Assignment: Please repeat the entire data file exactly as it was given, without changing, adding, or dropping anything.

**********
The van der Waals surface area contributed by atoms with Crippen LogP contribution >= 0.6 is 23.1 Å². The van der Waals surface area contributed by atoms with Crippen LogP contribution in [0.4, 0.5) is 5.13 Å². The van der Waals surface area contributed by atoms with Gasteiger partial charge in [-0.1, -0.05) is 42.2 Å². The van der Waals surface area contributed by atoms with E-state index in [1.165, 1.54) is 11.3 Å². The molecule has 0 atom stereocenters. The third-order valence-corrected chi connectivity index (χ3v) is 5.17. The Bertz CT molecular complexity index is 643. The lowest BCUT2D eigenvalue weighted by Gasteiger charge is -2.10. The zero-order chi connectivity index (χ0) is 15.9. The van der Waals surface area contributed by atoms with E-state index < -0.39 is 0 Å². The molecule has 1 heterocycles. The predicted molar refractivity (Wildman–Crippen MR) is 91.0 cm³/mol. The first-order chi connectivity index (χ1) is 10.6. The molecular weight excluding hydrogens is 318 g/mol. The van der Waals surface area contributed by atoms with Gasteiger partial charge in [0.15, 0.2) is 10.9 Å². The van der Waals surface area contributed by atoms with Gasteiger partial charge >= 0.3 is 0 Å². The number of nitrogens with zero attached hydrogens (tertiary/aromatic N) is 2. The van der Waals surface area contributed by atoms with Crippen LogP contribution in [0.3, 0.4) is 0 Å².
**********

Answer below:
The van der Waals surface area contributed by atoms with Crippen LogP contribution >= 0.6 is 23.1 Å². The van der Waals surface area contributed by atoms with Crippen LogP contribution in [0.4, 0.5) is 5.13 Å². The van der Waals surface area contributed by atoms with Gasteiger partial charge in [-0.1, -0.05) is 42.2 Å². The van der Waals surface area contributed by atoms with E-state index in [1.165, 1.54) is 11.3 Å². The molecule has 0 atom stereocenters. The third-order valence-corrected chi connectivity index (χ3v) is 5.17. The Bertz CT molecular complexity index is 643. The lowest BCUT2D eigenvalue weighted by Gasteiger charge is -2.10. The zero-order chi connectivity index (χ0) is 15.9. The van der Waals surface area contributed by atoms with E-state index < -0.39 is 0 Å². The molecule has 1 heterocycles. The predicted molar refractivity (Wildman–Crippen MR) is 91.0 cm³/mol. The first-order chi connectivity index (χ1) is 10.6. The molecular weight excluding hydrogens is 318 g/mol. The van der Waals surface area contributed by atoms with Gasteiger partial charge in [0.15, 0.2) is 10.9 Å². The van der Waals surface area contributed by atoms with Gasteiger partial charge >= 0.3 is 0 Å². The number of nitrogens with zero attached hydrogens (tertiary/aromatic N) is 2. The van der Waals surface area contributed by atoms with Crippen LogP contribution in [0.3, 0.4) is 0 Å².